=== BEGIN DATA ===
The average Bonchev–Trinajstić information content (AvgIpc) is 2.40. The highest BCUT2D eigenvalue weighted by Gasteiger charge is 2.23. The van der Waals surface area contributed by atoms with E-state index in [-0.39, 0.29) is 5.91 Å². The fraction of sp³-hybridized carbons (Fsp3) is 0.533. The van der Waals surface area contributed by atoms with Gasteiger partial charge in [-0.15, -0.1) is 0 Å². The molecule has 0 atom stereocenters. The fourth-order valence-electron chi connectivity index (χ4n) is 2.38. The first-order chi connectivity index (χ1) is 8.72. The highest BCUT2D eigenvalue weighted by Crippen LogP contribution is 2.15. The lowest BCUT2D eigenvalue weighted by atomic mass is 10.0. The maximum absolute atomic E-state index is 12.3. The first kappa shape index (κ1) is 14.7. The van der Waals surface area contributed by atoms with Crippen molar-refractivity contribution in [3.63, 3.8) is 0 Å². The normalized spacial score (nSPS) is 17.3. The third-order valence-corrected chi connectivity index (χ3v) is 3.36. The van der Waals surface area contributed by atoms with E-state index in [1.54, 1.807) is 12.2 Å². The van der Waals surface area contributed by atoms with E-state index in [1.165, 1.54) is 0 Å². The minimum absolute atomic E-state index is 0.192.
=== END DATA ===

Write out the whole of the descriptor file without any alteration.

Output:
The average Bonchev–Trinajstić information content (AvgIpc) is 2.40. The highest BCUT2D eigenvalue weighted by Gasteiger charge is 2.23. The van der Waals surface area contributed by atoms with E-state index in [-0.39, 0.29) is 5.91 Å². The fraction of sp³-hybridized carbons (Fsp3) is 0.533. The van der Waals surface area contributed by atoms with Gasteiger partial charge in [-0.15, -0.1) is 0 Å². The molecule has 0 atom stereocenters. The fourth-order valence-electron chi connectivity index (χ4n) is 2.38. The first-order chi connectivity index (χ1) is 8.72. The highest BCUT2D eigenvalue weighted by Crippen LogP contribution is 2.15. The lowest BCUT2D eigenvalue weighted by atomic mass is 10.0. The maximum absolute atomic E-state index is 12.3. The first kappa shape index (κ1) is 14.7. The van der Waals surface area contributed by atoms with Crippen molar-refractivity contribution in [3.63, 3.8) is 0 Å². The normalized spacial score (nSPS) is 17.3. The third-order valence-corrected chi connectivity index (χ3v) is 3.36. The van der Waals surface area contributed by atoms with E-state index in [1.54, 1.807) is 12.2 Å². The van der Waals surface area contributed by atoms with E-state index in [1.165, 1.54) is 0 Å². The minimum absolute atomic E-state index is 0.192.